With no gatekeeper, Trump's door is open to bunk - Politico: "While the information stream to past commanders-in-chief has been tightly monitored, Trump prefers an open Oval Office with a free flow of ideas and inputs from both official and unofficial channels. And he often does not differentiate between the two. Aides sometimes slip him stories to press their advantage on policy; other times they do so to gain an edge in the seemingly endless Game of Thrones inside the West Wing. The consequences can be tremendous, according to a half-dozen White House officials and others with direct interactions with the president. A news story tucked into Trump's hands at the right moment can torpedo an appointment or redirect the president's entire agenda."
HOUSE WEIGHS DEEP CUTS TO OFFSET TRUMP SPENDING
Politico: "President Donald Trump's refusal to overhaul Social Security and Medicare — and his pricey wish-list for infrastructure, a border wall and tax cuts — is sending House budget writers scouring for pennies in politically sensitive places: safety-net programs for the most vulnerable. Under enormous internal pressure to quickly balance the budget, Republicans are considering slashing more than $400 billion in spending through a process to evade Democratic filibusters in the Senate, multiple sources told POLITICO. The proposal, which would be part of the House Budget Committee's fiscal 2018 budget, won't specify which programs would get the ax; instead it will instruct committees to figure out what to cut to reach the savings. But among the programs most likely on the chopping block, the sources say, are food stamps, welfare, income assistance for the disabled and perhaps even veterans benefits."
Trump net job-approval rating: -13.4 points
Change from one week ago: -5.2 points
Trump country stands to lose the most if ObamaCare subsidies shut down - WaPo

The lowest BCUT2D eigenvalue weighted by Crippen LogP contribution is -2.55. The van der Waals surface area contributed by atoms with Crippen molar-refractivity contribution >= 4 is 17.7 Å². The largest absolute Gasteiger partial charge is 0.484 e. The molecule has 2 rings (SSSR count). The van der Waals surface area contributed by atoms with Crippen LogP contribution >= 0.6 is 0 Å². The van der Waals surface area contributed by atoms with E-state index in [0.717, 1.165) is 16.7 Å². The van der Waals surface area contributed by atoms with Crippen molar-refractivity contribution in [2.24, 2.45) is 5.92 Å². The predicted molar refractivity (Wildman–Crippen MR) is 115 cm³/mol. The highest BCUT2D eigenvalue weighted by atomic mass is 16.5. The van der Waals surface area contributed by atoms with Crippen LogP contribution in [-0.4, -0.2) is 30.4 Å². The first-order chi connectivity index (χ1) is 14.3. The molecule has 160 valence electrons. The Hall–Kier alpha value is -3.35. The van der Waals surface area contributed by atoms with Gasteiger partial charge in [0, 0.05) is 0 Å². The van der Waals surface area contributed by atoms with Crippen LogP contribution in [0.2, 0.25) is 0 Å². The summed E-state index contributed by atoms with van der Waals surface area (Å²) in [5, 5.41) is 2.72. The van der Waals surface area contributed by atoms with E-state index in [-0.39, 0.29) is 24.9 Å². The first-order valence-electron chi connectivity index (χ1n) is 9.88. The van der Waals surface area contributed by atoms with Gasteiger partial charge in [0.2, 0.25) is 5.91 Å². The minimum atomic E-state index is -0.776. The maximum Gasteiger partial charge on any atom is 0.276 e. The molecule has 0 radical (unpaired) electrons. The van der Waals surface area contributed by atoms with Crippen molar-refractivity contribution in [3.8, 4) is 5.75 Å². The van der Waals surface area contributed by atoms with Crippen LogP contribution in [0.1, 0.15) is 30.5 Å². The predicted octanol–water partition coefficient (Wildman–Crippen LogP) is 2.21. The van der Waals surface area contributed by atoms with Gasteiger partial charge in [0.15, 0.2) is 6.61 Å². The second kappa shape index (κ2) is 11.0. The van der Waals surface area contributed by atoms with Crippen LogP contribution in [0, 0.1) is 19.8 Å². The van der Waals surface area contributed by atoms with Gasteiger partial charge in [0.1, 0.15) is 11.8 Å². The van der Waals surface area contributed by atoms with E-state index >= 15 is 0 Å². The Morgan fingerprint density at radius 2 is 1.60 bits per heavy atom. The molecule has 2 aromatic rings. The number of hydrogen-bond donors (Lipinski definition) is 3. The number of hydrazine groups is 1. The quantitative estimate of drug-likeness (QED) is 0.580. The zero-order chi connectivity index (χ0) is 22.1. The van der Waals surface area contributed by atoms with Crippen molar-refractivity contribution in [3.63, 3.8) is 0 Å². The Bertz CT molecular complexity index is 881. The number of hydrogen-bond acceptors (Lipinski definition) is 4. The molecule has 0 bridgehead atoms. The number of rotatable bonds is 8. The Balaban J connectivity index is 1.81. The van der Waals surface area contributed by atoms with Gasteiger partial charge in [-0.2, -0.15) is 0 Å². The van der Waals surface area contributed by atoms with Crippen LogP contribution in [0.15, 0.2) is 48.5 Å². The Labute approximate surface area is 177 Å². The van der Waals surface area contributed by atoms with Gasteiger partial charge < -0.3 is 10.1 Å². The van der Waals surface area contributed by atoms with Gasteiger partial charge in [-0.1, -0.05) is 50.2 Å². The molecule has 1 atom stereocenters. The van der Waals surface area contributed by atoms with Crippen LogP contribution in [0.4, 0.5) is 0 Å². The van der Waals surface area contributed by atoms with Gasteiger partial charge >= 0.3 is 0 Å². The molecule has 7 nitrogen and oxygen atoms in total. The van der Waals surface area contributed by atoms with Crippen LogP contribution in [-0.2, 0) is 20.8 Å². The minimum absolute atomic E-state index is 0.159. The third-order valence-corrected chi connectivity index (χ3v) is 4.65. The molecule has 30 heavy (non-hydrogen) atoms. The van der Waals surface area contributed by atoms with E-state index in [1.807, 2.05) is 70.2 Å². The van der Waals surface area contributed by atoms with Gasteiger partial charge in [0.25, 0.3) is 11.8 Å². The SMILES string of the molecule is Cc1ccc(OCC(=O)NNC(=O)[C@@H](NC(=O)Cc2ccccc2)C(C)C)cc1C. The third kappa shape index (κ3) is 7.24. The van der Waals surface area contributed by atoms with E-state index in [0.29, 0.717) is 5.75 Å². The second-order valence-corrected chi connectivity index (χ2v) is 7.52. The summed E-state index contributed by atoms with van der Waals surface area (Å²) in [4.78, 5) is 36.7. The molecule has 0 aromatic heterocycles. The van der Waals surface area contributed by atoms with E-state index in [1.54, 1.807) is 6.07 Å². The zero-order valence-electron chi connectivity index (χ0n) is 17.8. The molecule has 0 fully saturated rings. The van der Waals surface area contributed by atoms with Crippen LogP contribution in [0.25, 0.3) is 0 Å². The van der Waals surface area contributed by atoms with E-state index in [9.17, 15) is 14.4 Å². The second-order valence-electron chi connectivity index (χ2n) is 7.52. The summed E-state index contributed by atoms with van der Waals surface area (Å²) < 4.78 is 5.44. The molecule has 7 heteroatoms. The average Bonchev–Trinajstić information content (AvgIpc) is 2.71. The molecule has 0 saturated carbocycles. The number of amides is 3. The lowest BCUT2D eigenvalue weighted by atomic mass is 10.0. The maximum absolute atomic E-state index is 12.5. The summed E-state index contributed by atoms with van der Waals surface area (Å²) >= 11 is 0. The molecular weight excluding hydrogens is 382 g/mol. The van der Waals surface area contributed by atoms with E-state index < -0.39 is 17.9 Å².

DNC faces labor lawsuit for improper pay - Free Beacon
Trump to nominate wife of former House Speaker Newt Gingrich as ambassador to the Vatican - NYT
NY attorney general investigating Manafort's real estate deals - The Hill
And there you have it: Rep. Al Green, D-Texas, offers articles of impeachment against Trump-Houston Chronicle
Rep. Mo Brooks, R-Ala., expected to announce primary challenge against Sen. Luther Strange - Politico
AUDIBLE: BUT OTHER THAN THAT, EVERYTHING'S COOL
"I don't know. But I do know that we are in the midst of a civilization-warping crisis of public trust..." – Sen. Ben Sasse, R-Neb., on CBS News when asked why President Trump fired James Comey.
FROM THE BLEACHERS
"As I recall--Recording devices in the Oval Office go back to FDR. I recall talk of removing them but I don't recall that happening. I do know that some wire recorders were removed, but there were devices in use, namely Rose Mary Wood's (transcribing responsibility) tape recorders. Why should the President, in the White House, an elected federal official on federal land be particularly concerned as to what DC says about consent to record?" – Robert Barren, Everett, Wash.